Those other writers will probably be cheering with you when you get a good review and empathising with you when you get a negative one because they've been there too, or hope to be reviewed themselves one day.

3. Publishers. Your publisher will be reading the reviews of your book. They'll be looking for feedback on your book, wanting to know if their instincts were right, and whether their marketing efforts have resulted in publications choosing their books above others to feature in their publications.

If they are planning on publishing more of your books, they'll be looking for good reviews which they quote on covers and promotional material for those books. And, because they know exactly who they've sent review copies to, they'll be watching those publications for reviews and sending them on to you, to keep you informed.

4. Librarians. Libraries have limited budgets to spend on new acquisitions, so reading book reviews is one way of making informed decisions about which books to purchase (or not purchase). Reading review publications keeps the librarian abreast of new releases, and trends, too. Most librarians would not, however, make a purchasing decision based on one negative review of a book. If they are considering buying a book and see a negative review, they might look for further reviews, or consult colleagues or other sources of information such as booksellers.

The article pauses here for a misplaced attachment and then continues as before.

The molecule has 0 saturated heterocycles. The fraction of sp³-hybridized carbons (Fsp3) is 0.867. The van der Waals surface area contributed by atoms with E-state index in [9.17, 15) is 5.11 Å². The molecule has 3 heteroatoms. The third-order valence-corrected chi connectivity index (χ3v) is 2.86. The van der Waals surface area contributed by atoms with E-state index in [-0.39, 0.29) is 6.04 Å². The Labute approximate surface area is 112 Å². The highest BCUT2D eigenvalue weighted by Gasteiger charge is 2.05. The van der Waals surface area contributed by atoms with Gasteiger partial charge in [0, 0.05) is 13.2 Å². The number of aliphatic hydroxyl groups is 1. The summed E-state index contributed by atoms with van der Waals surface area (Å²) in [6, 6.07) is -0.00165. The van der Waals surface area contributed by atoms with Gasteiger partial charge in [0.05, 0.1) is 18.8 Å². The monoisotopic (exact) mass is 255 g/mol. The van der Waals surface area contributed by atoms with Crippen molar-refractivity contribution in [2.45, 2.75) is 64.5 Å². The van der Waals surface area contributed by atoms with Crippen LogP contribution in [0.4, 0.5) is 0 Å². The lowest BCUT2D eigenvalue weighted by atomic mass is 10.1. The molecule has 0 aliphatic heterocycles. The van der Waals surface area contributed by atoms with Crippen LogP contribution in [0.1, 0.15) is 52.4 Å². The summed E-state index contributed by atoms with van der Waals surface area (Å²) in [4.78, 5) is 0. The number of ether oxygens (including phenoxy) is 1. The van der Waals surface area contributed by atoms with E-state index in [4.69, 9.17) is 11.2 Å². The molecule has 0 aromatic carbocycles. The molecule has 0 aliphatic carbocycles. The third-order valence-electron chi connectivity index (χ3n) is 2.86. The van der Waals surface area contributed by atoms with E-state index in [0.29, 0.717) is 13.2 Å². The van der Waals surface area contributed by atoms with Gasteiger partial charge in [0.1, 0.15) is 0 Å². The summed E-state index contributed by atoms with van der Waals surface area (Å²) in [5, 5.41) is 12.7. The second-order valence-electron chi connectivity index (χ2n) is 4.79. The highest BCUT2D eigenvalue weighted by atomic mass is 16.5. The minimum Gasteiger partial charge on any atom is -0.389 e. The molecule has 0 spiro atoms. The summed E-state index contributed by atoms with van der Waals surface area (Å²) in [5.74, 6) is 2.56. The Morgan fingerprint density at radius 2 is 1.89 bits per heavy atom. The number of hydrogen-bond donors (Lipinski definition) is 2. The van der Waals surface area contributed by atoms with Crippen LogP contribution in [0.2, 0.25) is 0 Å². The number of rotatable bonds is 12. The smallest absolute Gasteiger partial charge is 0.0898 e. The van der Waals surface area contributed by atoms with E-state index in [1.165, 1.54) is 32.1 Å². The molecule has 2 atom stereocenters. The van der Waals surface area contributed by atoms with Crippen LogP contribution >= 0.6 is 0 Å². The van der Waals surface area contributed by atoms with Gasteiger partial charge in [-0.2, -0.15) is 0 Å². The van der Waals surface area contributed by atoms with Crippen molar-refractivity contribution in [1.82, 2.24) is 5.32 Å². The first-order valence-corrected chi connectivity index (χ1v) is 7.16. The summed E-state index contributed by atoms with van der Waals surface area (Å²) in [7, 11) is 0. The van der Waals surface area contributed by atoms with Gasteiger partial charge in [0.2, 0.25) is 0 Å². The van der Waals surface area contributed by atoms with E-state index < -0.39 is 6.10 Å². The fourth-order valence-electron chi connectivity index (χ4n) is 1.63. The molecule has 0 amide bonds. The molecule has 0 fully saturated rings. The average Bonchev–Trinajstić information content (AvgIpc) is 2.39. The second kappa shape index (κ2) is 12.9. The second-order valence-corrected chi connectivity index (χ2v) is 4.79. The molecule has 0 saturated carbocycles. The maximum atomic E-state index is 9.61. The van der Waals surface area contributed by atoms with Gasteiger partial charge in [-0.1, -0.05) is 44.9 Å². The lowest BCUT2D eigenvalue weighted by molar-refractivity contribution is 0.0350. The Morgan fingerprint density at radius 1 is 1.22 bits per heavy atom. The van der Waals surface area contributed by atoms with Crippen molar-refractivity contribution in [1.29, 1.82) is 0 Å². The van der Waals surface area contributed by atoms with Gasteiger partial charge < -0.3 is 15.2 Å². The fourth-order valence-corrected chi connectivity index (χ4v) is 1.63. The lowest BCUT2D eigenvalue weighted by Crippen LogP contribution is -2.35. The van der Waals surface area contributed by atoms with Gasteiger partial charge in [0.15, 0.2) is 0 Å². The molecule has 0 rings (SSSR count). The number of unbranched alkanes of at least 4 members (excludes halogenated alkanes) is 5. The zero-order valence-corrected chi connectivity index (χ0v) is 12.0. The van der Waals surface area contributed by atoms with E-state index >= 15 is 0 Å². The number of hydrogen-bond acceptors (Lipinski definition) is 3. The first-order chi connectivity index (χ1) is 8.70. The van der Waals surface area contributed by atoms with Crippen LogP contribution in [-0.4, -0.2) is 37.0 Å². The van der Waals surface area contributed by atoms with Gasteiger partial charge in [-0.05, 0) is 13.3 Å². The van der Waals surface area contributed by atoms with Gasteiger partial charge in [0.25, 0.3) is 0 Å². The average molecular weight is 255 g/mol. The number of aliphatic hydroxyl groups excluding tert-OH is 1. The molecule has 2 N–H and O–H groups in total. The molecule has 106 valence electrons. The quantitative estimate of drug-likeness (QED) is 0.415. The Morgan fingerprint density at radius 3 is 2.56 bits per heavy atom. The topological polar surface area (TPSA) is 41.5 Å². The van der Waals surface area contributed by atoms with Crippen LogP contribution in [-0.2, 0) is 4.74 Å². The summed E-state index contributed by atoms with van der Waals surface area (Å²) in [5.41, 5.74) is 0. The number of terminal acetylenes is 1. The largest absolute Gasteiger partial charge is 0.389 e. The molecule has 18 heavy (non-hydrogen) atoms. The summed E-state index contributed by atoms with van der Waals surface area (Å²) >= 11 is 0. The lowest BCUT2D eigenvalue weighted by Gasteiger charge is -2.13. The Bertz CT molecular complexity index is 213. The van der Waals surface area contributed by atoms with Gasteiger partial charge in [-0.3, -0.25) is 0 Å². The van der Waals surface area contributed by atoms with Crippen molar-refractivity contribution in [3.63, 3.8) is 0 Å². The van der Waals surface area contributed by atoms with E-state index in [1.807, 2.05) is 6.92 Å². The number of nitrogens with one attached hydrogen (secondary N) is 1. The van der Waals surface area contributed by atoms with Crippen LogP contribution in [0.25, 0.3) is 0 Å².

5. Booksellers. Booksellers, too, need to keep abreast of new releases and new trends. They do receive lots of information from book reps, but may seek more impartial opinions from reviews when making purchasing decisions. Much as we think every bookstore should stock our book, bookshops have a limited amount of shelf space and must make informed decisions about which books to give that space to. Book reviews are just one element which can influence that decision.